Have you ever found a cute craft or art project on Pinterest, tried it with your child and it turned out nothing like the photograph? That project “fail” is teaching your child more than you realize. By letting your child make choices in their own artwork you are encouraging them to think and develop their own creative and critical thinking skills.
Many of our activities here at Hand Made Kids Art show step by step tutorials with photos but we do encourage creative thinking in all of our projects. Allow your child to lead the art project. It’s okay if the final art product is not similar to the photo for the project. It is the process of experimenting with new materials that is important, especially for beginning artists. You will want to introduce the materials in a safe way, but let your child have fun. Give them the freedom to experiment and learn. Allow the materials to be an open invitation to create. Open ended art making is often referred to as process art.
What is Process Art?
Process art focuses on the making of art rather than what the end product looks like. It is about the experience of making or creating the artwork. There is no wrong way to create process art.
Why is Process Art important?
Children learn through playing, asking questions and being allowed to explore their world or environment. This freedom of expression and the opportunity to make their own choices helps develop their creative and critical thinking skills. In the above photo, Lil B and M-Woww are experimenting with watercolor paint. M-Woww was amazed to discover that she had created orange by mixing red and yellow paint together. She was only 2 years old at the time of this project and on her own discovered how to mix orange!
So, I shouldn’t do crafts with my child?
No, that isn’t what I am saying at all! Personally, I love crafting! As a child, I can remember going to the library and pouring over the craft books trying to decided which project I was going to create first at home (this was way before Pinterest). What I am saying is that while doing the craft or art project with your child give them an opportunity to make decisions as the artist rather than have them only follow the step by step directions. A balance of process art projects along with crafting (but still let your child make artistic decisions) can help create a well rounded creative thinker.
But I am not an artist. How can I help my child?
Process Art does not need fancy materials or a lot of time. The best time for Lil B and M-Woww to create art is when I am cooking dinner. I have a tray of materials set out at their small play table (not the table where I will be serving dinner in a short period of time). If I am busy cooking, I make sure that the materials I have laid out are ones that they have already had experience using. This way I can cook in the same room but I don’t have to be sitting next to them. Materials such as crayons or markers work well for an independent drawing tray with my two young artists. If I am introducing a new material or one that needs more supervision I will wait until I can sit down and create side by side with them (usually Saturday mornings at our house).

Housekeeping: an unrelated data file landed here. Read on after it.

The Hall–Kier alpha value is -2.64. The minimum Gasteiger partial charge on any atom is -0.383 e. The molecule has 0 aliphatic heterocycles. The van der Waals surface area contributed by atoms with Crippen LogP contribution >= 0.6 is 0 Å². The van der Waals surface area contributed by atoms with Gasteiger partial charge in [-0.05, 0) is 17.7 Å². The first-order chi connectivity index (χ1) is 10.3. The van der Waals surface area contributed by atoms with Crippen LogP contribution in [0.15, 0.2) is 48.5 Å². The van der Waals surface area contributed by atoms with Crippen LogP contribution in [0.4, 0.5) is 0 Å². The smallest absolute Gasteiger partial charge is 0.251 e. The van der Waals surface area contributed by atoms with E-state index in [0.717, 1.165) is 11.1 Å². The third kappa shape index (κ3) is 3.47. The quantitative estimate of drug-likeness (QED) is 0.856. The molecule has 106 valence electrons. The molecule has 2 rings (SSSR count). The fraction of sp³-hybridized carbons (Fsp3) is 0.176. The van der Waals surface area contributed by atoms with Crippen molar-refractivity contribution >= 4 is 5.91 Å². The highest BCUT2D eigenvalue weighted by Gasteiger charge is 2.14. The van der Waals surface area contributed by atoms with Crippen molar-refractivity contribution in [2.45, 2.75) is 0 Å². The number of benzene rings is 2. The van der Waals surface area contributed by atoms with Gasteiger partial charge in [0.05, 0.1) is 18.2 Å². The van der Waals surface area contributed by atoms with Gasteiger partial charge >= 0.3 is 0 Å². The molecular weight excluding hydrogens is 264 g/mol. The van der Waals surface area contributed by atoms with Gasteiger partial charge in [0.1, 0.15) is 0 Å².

In the above photo, M-Woww is drawing with a crayon in her drawing tray. I find that keeping the materials in a tray or shallow box helps keep it easy for storage and makes clean up simple too! I also provided other drawing tools such as a pen and pencil. This allows her the opportunity to explore how to make different drawing marks with different writing materials. I may ask her how the pen feels different than the crayon or ask her to describe how the lines are different with the crayon versus using the pen. For more questions on what to ask your child refer to our post, 10 Questions to Ask your Child about their Artwork.
stART sheet: A Creative Excercise
Another way to encourage creative thinking is with our stART sheet. This activity works well with preschool age and up. The stART sheet has a variety of shapes or lines to help start a drawing. Encourage your child to finish the drawing by changing the line or shape into something else. For example, changing a circle into a balloon. Let your child come up with their own idea of what to draw. There also is a creative drawing prompt at the bottom of the sheet. This prompt works well as a writing or storytelling prompt too! If you are waiting for dinner at a restaurant or waiting for a sibling to be done with soccer practice this is a great way to keep your child busy while helping develop their creative thinking. Keep a few extra copies in your purse or bag and all you need is a pen or pencil.
This post contains just a few suggestions on how to incorporate creative thinking with your child. For more information check out our post on Raising Creative Kids and Top 10 Ways to Encourage Creative Thinking.
We love when you share your artwork! Please share with us your stART drawings on Facebook or Instagram.
For more drawing ideas follow us on Pinterest.